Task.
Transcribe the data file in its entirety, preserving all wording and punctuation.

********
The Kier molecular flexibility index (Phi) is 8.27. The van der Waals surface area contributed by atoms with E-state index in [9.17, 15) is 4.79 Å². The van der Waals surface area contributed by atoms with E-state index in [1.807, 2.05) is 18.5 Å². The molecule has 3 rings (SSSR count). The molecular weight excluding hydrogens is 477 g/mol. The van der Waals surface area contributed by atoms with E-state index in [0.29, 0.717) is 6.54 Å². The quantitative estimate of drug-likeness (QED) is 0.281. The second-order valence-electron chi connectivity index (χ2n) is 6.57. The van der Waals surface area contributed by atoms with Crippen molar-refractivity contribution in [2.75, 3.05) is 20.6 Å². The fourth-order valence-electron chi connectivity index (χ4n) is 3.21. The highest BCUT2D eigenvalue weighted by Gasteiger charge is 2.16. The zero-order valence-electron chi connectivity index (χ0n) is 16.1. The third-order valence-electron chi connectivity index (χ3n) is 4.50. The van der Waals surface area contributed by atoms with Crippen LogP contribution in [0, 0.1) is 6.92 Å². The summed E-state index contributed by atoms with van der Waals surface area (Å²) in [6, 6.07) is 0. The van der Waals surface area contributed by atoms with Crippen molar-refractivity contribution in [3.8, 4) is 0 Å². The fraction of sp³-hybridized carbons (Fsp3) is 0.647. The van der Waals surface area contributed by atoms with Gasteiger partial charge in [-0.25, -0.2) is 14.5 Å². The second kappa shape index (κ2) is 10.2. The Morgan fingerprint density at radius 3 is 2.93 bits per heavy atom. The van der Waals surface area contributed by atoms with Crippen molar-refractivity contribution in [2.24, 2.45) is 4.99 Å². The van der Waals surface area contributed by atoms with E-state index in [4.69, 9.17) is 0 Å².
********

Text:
The Kier molecular flexibility index (Phi) is 8.27. The van der Waals surface area contributed by atoms with E-state index in [9.17, 15) is 4.79 Å². The van der Waals surface area contributed by atoms with E-state index in [1.807, 2.05) is 18.5 Å². The molecule has 3 rings (SSSR count). The molecular weight excluding hydrogens is 477 g/mol. The van der Waals surface area contributed by atoms with E-state index in [0.29, 0.717) is 6.54 Å². The quantitative estimate of drug-likeness (QED) is 0.281. The second-order valence-electron chi connectivity index (χ2n) is 6.57. The van der Waals surface area contributed by atoms with Crippen molar-refractivity contribution in [2.75, 3.05) is 20.6 Å². The fourth-order valence-electron chi connectivity index (χ4n) is 3.21. The highest BCUT2D eigenvalue weighted by Gasteiger charge is 2.16. The zero-order valence-electron chi connectivity index (χ0n) is 16.1. The third-order valence-electron chi connectivity index (χ3n) is 4.50. The van der Waals surface area contributed by atoms with Crippen LogP contribution in [0, 0.1) is 6.92 Å². The summed E-state index contributed by atoms with van der Waals surface area (Å²) in [6, 6.07) is 0. The van der Waals surface area contributed by atoms with Crippen molar-refractivity contribution in [3.8, 4) is 0 Å². The fraction of sp³-hybridized carbons (Fsp3) is 0.647. The van der Waals surface area contributed by atoms with Gasteiger partial charge in [-0.25, -0.2) is 14.5 Å². The second kappa shape index (κ2) is 10.2. The Morgan fingerprint density at radius 3 is 2.93 bits per heavy atom. The van der Waals surface area contributed by atoms with Crippen molar-refractivity contribution in [2.24, 2.45) is 4.99 Å². The van der Waals surface area contributed by atoms with E-state index in [4.69, 9.17) is 0 Å².